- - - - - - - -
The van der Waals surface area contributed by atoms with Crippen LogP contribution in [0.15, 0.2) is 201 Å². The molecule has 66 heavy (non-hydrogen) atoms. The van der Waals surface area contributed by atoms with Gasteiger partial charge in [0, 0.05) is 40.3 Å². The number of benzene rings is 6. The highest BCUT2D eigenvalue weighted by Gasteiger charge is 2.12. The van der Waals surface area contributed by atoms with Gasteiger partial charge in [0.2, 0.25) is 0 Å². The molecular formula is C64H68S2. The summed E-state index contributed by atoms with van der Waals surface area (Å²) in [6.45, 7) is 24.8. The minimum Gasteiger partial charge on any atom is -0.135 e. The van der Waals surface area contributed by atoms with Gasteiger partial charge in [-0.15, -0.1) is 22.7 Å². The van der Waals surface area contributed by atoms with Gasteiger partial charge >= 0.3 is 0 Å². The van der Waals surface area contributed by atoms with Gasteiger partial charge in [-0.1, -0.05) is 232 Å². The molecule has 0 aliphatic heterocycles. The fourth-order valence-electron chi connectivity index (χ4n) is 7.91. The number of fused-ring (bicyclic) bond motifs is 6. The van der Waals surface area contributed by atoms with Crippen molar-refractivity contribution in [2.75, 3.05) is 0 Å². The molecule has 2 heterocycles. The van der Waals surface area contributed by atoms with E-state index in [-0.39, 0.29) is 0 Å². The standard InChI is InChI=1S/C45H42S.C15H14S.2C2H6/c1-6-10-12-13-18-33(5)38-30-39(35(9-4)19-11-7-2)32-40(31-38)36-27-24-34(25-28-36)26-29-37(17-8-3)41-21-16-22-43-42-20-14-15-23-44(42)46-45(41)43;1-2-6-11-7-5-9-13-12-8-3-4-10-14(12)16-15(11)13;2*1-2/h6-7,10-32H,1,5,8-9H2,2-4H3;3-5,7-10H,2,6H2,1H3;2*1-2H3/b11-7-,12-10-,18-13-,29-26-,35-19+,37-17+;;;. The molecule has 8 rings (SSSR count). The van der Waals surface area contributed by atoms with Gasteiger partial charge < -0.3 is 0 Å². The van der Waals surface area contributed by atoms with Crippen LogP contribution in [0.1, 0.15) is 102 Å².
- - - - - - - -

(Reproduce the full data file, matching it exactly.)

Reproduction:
The van der Waals surface area contributed by atoms with Crippen LogP contribution in [0.15, 0.2) is 201 Å². The molecule has 66 heavy (non-hydrogen) atoms. The van der Waals surface area contributed by atoms with Gasteiger partial charge in [0, 0.05) is 40.3 Å². The number of benzene rings is 6. The highest BCUT2D eigenvalue weighted by Gasteiger charge is 2.12. The van der Waals surface area contributed by atoms with Gasteiger partial charge in [0.2, 0.25) is 0 Å². The molecular formula is C64H68S2. The summed E-state index contributed by atoms with van der Waals surface area (Å²) in [6.45, 7) is 24.8. The minimum Gasteiger partial charge on any atom is -0.135 e. The van der Waals surface area contributed by atoms with Gasteiger partial charge in [-0.15, -0.1) is 22.7 Å². The van der Waals surface area contributed by atoms with Gasteiger partial charge >= 0.3 is 0 Å². The van der Waals surface area contributed by atoms with Gasteiger partial charge in [-0.1, -0.05) is 232 Å². The molecule has 0 aliphatic heterocycles. The fourth-order valence-electron chi connectivity index (χ4n) is 7.91. The number of fused-ring (bicyclic) bond motifs is 6. The van der Waals surface area contributed by atoms with Crippen molar-refractivity contribution in [2.75, 3.05) is 0 Å². The molecule has 2 heterocycles. The van der Waals surface area contributed by atoms with E-state index in [-0.39, 0.29) is 0 Å². The standard InChI is InChI=1S/C45H42S.C15H14S.2C2H6/c1-6-10-12-13-18-33(5)38-30-39(35(9-4)19-11-7-2)32-40(31-38)36-27-24-34(25-28-36)26-29-37(17-8-3)41-21-16-22-43-42-20-14-15-23-44(42)46-45(41)43;1-2-6-11-7-5-9-13-12-8-3-4-10-14(12)16-15(11)13;2*1-2/h6-7,10-32H,1,5,8-9H2,2-4H3;3-5,7-10H,2,6H2,1H3;2*1-2H3/b11-7-,12-10-,18-13-,29-26-,35-19+,37-17+;;;. The molecule has 8 rings (SSSR count). The van der Waals surface area contributed by atoms with Gasteiger partial charge < -0.3 is 0 Å². The van der Waals surface area contributed by atoms with Crippen LogP contribution in [0.1, 0.15) is 102 Å².